There are, of course, Jesuit constants: a passion for mission and education, an engagement with all corners of the arts and sciences and, a few awkward moments aside, a deep loyalty to Rome. None of this should blind us to the fact that the Society’s history has been as muddled as it has been impressive. There have been conservative Jesuits and progressive Jesuits; missionaries who respected indigenous cultures and adapted their evangelical message accordingly and missionaries who treated those cultures with contempt; priests who emerged as peaceniks and champions of social justice and priests who supported noxious regimes.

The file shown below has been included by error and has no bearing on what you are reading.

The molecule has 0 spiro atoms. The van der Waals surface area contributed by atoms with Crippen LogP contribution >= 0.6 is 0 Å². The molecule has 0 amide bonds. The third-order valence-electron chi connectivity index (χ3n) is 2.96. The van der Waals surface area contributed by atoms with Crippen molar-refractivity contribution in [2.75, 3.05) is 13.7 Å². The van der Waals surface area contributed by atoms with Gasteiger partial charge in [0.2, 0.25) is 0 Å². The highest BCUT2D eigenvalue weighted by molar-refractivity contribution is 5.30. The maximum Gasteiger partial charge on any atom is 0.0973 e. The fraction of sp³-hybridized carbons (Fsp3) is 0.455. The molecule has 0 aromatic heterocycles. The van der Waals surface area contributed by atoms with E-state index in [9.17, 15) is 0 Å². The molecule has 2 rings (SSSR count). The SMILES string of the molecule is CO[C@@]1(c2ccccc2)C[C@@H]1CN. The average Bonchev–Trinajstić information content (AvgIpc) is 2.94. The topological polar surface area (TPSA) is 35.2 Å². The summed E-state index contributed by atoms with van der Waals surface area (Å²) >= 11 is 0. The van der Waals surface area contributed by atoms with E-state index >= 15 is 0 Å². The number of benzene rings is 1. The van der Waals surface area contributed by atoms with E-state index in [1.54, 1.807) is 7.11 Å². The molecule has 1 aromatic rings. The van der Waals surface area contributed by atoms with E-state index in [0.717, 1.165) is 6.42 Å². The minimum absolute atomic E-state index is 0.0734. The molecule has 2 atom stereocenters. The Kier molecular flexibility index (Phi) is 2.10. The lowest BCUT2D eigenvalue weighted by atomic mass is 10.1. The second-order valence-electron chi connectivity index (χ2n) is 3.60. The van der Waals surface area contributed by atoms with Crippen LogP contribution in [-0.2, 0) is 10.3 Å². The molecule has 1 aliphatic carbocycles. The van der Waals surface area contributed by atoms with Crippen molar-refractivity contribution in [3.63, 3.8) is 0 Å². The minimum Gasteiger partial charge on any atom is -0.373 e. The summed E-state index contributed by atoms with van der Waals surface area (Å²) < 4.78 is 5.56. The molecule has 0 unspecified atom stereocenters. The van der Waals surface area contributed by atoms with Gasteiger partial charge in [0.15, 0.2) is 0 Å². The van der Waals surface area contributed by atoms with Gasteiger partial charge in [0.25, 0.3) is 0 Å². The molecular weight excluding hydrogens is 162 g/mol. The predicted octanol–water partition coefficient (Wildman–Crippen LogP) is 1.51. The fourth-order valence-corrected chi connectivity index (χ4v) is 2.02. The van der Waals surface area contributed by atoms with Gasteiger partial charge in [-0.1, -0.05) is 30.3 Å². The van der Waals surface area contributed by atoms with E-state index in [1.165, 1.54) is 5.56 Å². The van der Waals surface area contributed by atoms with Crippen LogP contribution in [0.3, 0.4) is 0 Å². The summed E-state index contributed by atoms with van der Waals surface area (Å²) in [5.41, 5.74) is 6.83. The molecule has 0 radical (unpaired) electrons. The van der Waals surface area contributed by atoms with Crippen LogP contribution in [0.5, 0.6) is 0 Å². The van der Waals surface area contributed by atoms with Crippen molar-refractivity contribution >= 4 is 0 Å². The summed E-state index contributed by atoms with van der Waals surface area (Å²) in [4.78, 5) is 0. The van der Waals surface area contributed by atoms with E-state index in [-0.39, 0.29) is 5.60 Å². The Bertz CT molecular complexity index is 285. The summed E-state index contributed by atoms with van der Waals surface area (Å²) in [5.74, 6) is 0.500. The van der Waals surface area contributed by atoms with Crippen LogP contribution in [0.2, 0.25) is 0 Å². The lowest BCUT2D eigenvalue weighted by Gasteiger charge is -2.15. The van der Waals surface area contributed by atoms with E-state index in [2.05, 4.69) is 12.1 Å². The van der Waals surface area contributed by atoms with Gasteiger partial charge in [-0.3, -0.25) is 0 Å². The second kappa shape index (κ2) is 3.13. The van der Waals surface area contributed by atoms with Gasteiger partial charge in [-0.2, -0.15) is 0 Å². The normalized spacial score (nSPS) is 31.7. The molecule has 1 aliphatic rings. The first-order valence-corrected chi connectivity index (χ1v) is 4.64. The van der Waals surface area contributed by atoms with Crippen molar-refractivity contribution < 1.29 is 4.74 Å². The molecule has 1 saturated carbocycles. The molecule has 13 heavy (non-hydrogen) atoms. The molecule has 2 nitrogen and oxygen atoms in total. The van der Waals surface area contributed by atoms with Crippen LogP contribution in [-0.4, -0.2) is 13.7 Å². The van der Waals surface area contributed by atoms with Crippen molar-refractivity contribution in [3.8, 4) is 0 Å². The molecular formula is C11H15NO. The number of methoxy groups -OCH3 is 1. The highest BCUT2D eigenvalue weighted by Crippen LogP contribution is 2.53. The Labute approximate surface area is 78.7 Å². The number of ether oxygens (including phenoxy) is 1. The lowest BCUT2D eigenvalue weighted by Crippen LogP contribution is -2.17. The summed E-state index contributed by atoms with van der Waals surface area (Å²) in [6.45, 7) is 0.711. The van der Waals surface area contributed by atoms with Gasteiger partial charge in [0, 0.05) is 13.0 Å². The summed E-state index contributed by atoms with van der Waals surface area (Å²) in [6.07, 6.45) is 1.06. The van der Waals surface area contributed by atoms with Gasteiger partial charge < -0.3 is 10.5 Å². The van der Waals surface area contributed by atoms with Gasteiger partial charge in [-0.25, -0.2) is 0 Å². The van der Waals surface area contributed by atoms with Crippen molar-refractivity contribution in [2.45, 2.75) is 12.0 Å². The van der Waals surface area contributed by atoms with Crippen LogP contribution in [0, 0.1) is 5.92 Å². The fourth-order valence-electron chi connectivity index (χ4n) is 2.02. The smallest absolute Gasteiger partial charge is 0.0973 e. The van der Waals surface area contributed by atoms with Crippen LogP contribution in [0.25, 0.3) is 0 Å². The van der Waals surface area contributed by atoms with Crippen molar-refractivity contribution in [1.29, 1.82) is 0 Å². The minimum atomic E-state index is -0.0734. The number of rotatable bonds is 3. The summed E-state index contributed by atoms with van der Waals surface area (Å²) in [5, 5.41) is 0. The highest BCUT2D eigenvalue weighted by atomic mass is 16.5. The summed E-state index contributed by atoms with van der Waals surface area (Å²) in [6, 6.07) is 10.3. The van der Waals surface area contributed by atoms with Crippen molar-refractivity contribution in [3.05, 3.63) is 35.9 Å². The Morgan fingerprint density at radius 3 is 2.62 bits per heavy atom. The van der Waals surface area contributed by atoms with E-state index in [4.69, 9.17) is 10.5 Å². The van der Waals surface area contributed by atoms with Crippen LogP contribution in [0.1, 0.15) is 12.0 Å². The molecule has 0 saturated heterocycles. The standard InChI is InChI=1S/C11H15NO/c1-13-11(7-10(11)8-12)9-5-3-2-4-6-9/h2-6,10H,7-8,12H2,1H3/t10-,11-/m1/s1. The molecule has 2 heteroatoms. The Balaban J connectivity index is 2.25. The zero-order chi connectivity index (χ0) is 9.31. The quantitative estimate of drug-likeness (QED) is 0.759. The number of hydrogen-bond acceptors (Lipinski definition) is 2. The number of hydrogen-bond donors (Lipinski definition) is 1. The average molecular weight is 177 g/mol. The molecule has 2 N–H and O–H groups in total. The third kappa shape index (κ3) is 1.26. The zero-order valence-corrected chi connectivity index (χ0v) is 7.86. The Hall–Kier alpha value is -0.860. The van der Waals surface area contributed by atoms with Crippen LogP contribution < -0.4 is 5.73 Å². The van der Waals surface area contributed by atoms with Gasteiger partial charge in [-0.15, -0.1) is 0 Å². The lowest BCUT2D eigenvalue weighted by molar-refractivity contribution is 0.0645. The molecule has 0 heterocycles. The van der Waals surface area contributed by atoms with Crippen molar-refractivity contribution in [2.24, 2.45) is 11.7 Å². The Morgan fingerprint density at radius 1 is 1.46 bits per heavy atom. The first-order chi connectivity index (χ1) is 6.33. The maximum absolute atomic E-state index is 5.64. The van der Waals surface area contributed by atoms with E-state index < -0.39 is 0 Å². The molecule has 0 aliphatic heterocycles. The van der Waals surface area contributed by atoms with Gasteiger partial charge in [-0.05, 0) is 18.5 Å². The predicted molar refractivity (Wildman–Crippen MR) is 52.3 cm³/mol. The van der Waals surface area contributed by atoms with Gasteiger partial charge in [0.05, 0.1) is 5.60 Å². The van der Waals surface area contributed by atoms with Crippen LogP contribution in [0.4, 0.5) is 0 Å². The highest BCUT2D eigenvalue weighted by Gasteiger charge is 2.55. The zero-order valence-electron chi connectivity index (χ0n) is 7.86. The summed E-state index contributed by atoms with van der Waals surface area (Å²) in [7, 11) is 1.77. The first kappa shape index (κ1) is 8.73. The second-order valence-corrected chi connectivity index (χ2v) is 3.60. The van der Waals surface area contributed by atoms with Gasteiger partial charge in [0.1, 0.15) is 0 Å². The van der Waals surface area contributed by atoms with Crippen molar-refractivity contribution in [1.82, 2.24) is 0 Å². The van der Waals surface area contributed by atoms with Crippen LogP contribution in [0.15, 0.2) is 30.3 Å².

If we have any hope of understanding the Jesuit taproots of the new papacy it is time to put away the stereotypes, though this will take some doing. For centuries attempts have been made to identify the essence of the Society of Jesus and, more often than not, the caricatures have been decidedly negative. Lax morality, secretiveness, and a penchant for regicide have usually headed the list of charges and many languages have a special word — Jesuitical, in English — with profoundly negative connotations. None of this is helpful, and neither is a counterblast that portrays the Society of Jesus in an overly roseate light. We should listen to James Bro-drick, a Jesuit himself, who put it very well in his detailed history of the order: on one hand there is the ‘great army of canonised or beatified saints and martyrs,’ but on the other ‘there have been bad, unscrupulous, ambitious, foolish Jesuits… and a Jesuit fool is much the same as any other sort of fool.’